The Idaho Economic Summit

By Yopp, Martha C.; Hoff, Jody | Journal of Private Enterprise, Fall 2000 | Go to article overview

The Idaho Economic Summit


Yopp, Martha C., Hoff, Jody, Journal of Private Enterprise


Background

The Idaho Economic Summit evolved from a program which originated at Borah High School in Boise, Idaho in the early 1990's. It proved to be very popular with students and faculty and grew to include students in other Boise schools. On April 25, 2000, Kali Kurdy, the teacher who developed the Economic Summit project, was named the First Grand Winner of the NASDAQ National Teaching Awards, and received a $25,000 cash award. Kali Kurdy, one of five previously announced Regional Winners, was chosen number one by a distinguished panel of judges.

Planning & preparation

Preparation of teams to participate in the Economic Summit is an eight to ten week activity. Participating students may be enrolled in an economics class, a business or marketing class, or they may be members of a student organization. Teams are made up of three to five students. Each team is assigned a country for which they become the economic advisors. As economic advisors, each team must assess the social, political, and economic conditions within the country and determine a course of action which will increase the standard of living of the population. They become an expert on that country, its people, its economic and political system, the standard-of-living, and economic base. They become familiar with what resources the country has and what products it produces and what products and services it imports and exports. Students also explore basic economic concepts related to international trade.

Economic summit planning grid

The Economic Summit Project includes 12 lessons. They are:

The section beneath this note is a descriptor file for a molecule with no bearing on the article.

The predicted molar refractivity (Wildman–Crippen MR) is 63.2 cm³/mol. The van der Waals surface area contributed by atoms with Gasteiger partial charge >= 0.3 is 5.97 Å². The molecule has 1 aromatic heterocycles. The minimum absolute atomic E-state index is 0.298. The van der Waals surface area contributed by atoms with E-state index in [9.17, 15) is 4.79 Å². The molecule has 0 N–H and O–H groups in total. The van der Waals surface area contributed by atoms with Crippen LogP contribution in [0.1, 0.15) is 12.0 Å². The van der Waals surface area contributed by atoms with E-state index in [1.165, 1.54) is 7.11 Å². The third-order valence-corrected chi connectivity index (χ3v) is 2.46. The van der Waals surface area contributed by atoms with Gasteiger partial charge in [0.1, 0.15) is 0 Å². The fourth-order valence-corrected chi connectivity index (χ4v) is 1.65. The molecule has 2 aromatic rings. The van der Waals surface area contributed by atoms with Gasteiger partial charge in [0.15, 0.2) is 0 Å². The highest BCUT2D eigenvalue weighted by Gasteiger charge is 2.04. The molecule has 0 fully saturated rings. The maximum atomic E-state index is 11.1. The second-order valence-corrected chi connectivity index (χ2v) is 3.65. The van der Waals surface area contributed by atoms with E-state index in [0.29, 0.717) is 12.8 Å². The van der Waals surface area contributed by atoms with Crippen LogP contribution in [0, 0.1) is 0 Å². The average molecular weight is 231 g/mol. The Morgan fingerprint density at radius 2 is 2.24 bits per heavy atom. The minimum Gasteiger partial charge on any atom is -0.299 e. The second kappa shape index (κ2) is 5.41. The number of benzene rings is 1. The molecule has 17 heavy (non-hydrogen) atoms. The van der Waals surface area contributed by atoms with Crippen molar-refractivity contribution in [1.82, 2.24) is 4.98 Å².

1. Introduction to the Summit Project.

2. Research country in relation to living standards and the country's classification as a 1st world, 2nd world, or 3rd world country.

3. Explore the relationship between factors of production, choice, and living standards.

4. Explore the concepts of comparative advantage and the benefits of specialization.

5. Barriers to Trade

6. Developing a Strategic Plan

7. Currency and Exchange Rates

8. Develop a Trade Issue suitable for discussion.

9. Explore the Balance of Payments issue.

10. Review Summit activities & Goals.

11. The Economic Summit Event

12. Summit Debrief- How did it go? What did they learn? What might they do differently?

Country classification

The 1st World Country category represents those countries that have the highest standards of living. First World Countries have the largest number of export coupons, cash endowments, and foreign aid obligations. The United States is represented at the Summit but not by a student team. The United States is a vital trading partner for virtually all the countries and the Economic Advisors are a team of adults. Their goal is to help facilitate trade and the awarding of foreign aid to all of the other countries.

The 2nd World Country category is made up of countries that have a fairly decent standard of living but are not as well developed as the 1st world countries. The 3rd World Country category is made up of poor countries with low standards of living.

The 3rd world countries have the fewest exports and the least amount of cash of the three but they do receive foreign aid coupons they can exchange for additional cash.

Export/import categories

Team members for each country are assigned export coupons based on actual export data. The type and quantity of exports assigned is based on 14 export/import categories. The quantity of exports range from a minimum of 15 coupons for a 3rd World County up to 60 coupons for a 1st World Country. Each team selects the number and type of imports they need to improve the living standards within their country. Their pre-summit research helps them make these decisions. Each team attempts to import coupons to meet their goals. To do this they must exchange export coupons with other countries. …

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